More P words will inevitably come to mind in the days ahead. I determine to embrace each one.

How grateful I feel to have a God who encourages me in so many ways—some days just by three words which slip into my thoughts.

This song lifts my spirits every time I hear it.

“Magnify” by We Are Messengers

Don’t forget if you live in the Tampa Bay area, We Are Messengers will be part of a free concert in Sims Park in New Port Richey on Friday, March 24, 2017 at 6pm. This is in connection to the Chasco Fiesta celebration.




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My Good God

Recently I checked out the Wednesday poetry prompt on the Writer’s Digest site. There the poet in charge of the site instructed we poets to write a poem with this prompt: good ______.

I started my poem, but as I wrote down all that came to mind concerning the word “good,” God’s goodness preoccupied my thoughts.

Later I looked up verses that contained the Word “good” in connection with God.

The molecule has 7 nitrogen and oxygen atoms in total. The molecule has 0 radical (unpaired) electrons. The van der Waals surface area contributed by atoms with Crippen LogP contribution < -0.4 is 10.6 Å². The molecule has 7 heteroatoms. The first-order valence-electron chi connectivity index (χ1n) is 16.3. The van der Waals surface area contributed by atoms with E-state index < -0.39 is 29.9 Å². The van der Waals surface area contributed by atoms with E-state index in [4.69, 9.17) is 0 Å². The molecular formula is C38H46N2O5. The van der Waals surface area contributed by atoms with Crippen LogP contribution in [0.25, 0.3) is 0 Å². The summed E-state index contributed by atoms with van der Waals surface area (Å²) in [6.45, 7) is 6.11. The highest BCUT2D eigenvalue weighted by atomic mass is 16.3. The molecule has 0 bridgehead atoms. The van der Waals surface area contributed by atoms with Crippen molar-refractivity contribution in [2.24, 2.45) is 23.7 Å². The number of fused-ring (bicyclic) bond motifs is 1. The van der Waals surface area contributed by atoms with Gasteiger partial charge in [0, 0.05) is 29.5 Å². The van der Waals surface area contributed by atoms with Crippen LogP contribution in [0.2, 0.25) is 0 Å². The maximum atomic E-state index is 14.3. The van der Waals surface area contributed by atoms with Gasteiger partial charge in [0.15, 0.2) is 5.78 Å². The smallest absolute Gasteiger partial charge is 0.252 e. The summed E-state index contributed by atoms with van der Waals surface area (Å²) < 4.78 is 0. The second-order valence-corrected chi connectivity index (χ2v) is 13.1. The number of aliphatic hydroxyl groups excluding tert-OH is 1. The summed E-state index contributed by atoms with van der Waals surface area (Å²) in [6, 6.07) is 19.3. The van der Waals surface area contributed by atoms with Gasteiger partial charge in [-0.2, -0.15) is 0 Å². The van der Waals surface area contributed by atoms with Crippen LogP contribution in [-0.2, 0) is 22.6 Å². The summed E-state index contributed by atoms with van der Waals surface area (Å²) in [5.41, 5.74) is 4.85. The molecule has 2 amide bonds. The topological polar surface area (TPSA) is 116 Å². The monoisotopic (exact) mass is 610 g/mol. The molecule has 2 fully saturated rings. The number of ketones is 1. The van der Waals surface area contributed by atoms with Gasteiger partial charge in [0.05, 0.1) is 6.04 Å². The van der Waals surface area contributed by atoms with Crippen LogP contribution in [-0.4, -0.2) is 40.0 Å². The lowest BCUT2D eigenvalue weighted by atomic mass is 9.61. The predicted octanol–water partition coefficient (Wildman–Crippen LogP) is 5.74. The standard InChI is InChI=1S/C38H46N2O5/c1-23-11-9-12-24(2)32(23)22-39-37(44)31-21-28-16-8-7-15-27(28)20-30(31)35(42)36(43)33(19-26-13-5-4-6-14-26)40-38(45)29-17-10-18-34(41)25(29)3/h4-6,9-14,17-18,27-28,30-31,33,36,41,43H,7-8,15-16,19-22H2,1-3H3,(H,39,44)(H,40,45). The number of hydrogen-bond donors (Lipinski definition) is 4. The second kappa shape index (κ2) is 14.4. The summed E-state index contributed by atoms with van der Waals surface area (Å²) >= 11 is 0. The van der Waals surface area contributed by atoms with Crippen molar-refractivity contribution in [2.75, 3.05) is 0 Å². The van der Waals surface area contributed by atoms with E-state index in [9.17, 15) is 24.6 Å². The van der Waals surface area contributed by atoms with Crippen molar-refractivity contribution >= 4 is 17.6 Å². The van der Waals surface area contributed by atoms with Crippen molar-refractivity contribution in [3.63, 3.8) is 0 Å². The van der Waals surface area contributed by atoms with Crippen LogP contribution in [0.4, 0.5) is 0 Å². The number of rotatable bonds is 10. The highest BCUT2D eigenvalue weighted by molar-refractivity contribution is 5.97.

As I studied these verses, I observed in each one a phrase which contained an action.

If I believe God is good, I will act upon it, I concluded.

I confess I’ve waged battles in my mind (I see now the enemy planted thoughts there) in regard to God’s goodness. I believe I serve a good God, but when tragedy strikes, I wonder about His goodness toward me. One lie I believe: I’m not good enough to experience His goodness.

Years ago a young woman I know well struggled to believe in an all-good God after she experienced a date rape which left her in despair. Why did a good God allow that? her mind asked again and again.

Then one day she announced, “God is good because He says so. I don’t get to decide based on what happens to me.”

Her declaration helped me during those days. I began to learn to separate what happens to me from God’s goodness. I saw the good He brought from every trial and tragedy and how if I turned to Him, He comforted, sustained, and loved me beyond measure.

I meet people on a regular basis who turned from God because they concluded (although they may not say these exact words) God is not good. How often I hear these words, “How can a good God allow such suffering in this world?”

As I read verses on the goodness of God, I realized if these people and myself would again and again take the action connected with the “God is good” statement in these verses, they would help us convince our souls of the fact.

Here are the verses:

God and upright is the LORD; therefore He instructs sinners in the way.” Psalm 25:8 NASB

If I allow God to instruct me, I discover His goodness.

“O taste and see that the LORD is good. How blessed is the man who takes refuge in Him.” Psalm 34:8